The Hop Process: Great Lakes IPA

Crack open and pour a fresh bottle of Great Lakes IPA and there’ll be no mistaking what our newest year-round brew is all about. Aromas of grapefruit, pineapple, and mandarin orange leap from the glass, making it clear you’re about to enjoy an India Pale Ale bursting with hoppy flavors and…*gulp*…intense hop bitterness. Or are you?

Take a sip. The same bright citrusy flavors that filled the air now wash over your palate, but gone is the aggressive in-your-face-bitterness you may have been expecting from an über hoppy IPA. 

With this much hop aroma and flavor packed into one beer, how is it possible for Great Lakes IPA to be this easy to drink? We sat down with Brewpub Brewer Steve Forman, the man behind the Great Lakes IPA recipe and whose bearded-likeness appears on the label, to find out how a change in the brewing process unlocked new hop potential.

When you were working on the Great Lakes IPA recipe, what were you going for?
I wanted an IPA that was nice to drink. Light in body, light in bitterness, but heavy with citrus and tropical fruit notes. I love hoppy beers, but I wanted something I could drink all of the time. 

So how is Great Lakes IPA any different from a beer like Commodore Perry IPA?
American IPAs are constantly changing. Perry’s recipe is pretty old-school compared to what is being made now. Modern American IPAs tend to be more hop-forward, especially when it comes to aroma.

That definitely comes across with Great Lakes IPA. I could smell citrus as it was being poured.
Exactly. European hops are a bit more reserved with earthy and spicy notes, but American hops are all citrus and tropical fruit. Every year some new American hop comes out and takes everything to a whole new level. The flavors and aromas just keep getting bigger and bigger.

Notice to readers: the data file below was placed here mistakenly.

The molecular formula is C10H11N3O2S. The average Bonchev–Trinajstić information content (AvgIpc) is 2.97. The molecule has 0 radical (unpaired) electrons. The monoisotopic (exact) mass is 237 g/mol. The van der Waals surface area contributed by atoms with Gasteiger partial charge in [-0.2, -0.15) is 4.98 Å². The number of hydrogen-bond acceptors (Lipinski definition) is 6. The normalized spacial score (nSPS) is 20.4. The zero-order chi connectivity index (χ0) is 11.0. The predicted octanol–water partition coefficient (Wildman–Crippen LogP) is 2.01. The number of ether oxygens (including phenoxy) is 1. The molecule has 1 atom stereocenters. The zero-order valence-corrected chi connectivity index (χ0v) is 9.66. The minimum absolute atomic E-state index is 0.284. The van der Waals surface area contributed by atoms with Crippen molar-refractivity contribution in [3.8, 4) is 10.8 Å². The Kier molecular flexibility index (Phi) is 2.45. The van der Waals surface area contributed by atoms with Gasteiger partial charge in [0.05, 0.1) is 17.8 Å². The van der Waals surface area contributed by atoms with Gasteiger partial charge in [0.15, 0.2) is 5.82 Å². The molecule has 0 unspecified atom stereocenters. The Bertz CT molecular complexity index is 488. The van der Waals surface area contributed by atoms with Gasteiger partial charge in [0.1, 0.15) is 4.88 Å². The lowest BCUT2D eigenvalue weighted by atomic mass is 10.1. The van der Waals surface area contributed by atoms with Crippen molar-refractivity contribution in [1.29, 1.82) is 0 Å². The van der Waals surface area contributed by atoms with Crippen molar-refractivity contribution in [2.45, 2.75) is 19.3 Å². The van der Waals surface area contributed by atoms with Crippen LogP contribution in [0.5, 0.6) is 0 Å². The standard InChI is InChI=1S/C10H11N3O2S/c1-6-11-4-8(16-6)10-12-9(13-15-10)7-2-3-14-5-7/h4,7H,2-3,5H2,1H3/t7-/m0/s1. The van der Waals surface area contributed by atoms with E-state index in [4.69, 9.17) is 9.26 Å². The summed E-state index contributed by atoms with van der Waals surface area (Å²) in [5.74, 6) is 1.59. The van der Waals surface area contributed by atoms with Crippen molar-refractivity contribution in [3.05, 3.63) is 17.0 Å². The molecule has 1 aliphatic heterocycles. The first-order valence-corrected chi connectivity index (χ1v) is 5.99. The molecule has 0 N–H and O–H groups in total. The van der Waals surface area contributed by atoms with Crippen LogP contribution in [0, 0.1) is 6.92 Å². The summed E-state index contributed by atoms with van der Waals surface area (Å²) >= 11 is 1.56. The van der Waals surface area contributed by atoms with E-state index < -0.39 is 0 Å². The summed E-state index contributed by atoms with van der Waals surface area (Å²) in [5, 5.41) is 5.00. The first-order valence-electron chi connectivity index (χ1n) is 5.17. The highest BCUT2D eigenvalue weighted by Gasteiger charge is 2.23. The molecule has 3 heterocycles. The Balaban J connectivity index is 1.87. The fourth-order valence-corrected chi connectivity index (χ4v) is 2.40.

But not necessarily the bitterness.
That all depends on how you use the hops when brewing. It’s easy to equate “hoppy” with “bitter,” but they’re not one-in-the-same.

Adding hops at the earlier, hotter stages of the brewing process will allow for more bitterness because the alpha acids in the hop oil volatilize for a bittering effect. The cooler you add the hops, the more those oils will stick around for flavor and aroma. For Great Lakes IPA, Simcoe is the only hop we add to the boil because it’s known for having a very smooth bittering quality that doesn’t linger.

How are the rest of the hops used?
Purely for aroma and flavor. Azacca and Lemondrop hops are added after the boil for flavor and aroma, but then we finish things off by dry-hopping it with Mosaic hops.

What is dry-hopping?
It’s one of the best ways to achieve big hop aroma without the bitterness. Hops are added to the fermentation tanks at a temperature cool enough to lock in all of the hop oils and resins without any burn off. Dry-hopping might give the beer a little flavor, but it’s almost entirely for aroma. 

And since fermentation is one of the very last steps before bottling…
Those aromas will be packaged at their peak.

Great Lakes IPA is now available at GLBC and throughout Ohio. Find it in 6-Packs, 12-Packs, and Draft throughout the rest of the GLBC distribution footprint beginning in April and May.

We want to see your first taste of Great Lakes IPA! Follow us on Facebook, Twitter, and Instagram and let us know what you think of that dry-hopped goodness by tagging your photo or review with #GreatLakesIPA!